[00:00:00] Max Herzog: Welcome everyone to this month's edition of Water Data Forum. My name is Max Herzog. I'm with the Cleveland Water Alliance, and it's my great pleasure to have you on here on behalf of the collaborating partners that put on this series,  Cleveland Water Alliance, the Water Environment Federation, and the Midwest Big Data Innovation Hub.

[00:00:33] This is, I believe, now our 3rd year running the forum. We're really interested in engaging you all in a variety of conversations around water and data, demystifying these topics and engaging experts to answer your questions and help sort of paint a picture of what's going on in different areas of work.

[00:00:55] Today, we're going to ask that you all be submitting your questions via the Q&A function at the bottom of your toolbar there, you may see a chat as well, but we ask that you please submit via Q&A, it allows our panelists to also respond, via text, during the presentation. So we may answer a few more questions that way.

[00:01:17] If you do pop your questions into the chat, we will try and get to them, but we will be answering Q&A questions first. My apologies here. I have the wrong title up. But it is my great pleasure to introduce our facilitator for today , Elkin Hernandez, he's the director of maintenance services at DC water. And a member of the West intelligent water technology committee. So, with that, I'll ask Elkin to take things away and introduce today's panelists.

[00:01:51] Elkin Hernandez: Good afternoon morning for some and evening for others. First of all, thank you for making time to join us today, to this webinar on, the twins, before anything, I like to before introducing the panelists that we have today.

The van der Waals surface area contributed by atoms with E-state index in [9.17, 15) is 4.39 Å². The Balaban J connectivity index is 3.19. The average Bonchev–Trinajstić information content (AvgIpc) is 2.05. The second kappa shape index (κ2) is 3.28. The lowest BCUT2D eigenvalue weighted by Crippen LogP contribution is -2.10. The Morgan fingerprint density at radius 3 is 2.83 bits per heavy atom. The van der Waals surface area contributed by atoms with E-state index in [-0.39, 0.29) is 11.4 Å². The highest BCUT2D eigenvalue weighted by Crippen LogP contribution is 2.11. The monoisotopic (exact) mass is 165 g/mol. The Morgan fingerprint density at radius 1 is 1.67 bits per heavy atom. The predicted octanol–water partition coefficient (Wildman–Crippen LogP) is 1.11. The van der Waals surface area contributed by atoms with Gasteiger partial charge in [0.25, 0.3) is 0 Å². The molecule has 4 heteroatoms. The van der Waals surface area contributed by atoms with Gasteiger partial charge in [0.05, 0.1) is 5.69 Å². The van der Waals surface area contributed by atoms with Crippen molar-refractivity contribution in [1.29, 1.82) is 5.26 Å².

[00:02:16] I like to make a reference about the term digital twins and how we understand it. So, one common understanding of the twin is that it's a dynamic digital representation of real world entities and their behaviors, using models and static and dynamic data. That will enable insights and interactions to drive actionable and improve outcomes.

[00:02:43] So, just keep in mind that, that emphasis on dynamic data, that allows us to take these digital modeling concepts to the next steps. It's important for us to be aware that the concept itself is not new, this concept has been around for decades and the underlying principles for even longer than decades, but they were not really, viable for use, in a wider scale before because we didn't have the massive processing and storage computing power that we have right now.

[00:03:25] And neither we have the magic of the internet that allows to, not only share knowledge, but share data, at very high rates. Certainly, in the last few years, a couple of decades and the last few years, we're seeing that the wider sector is embracing digital technologies more and more.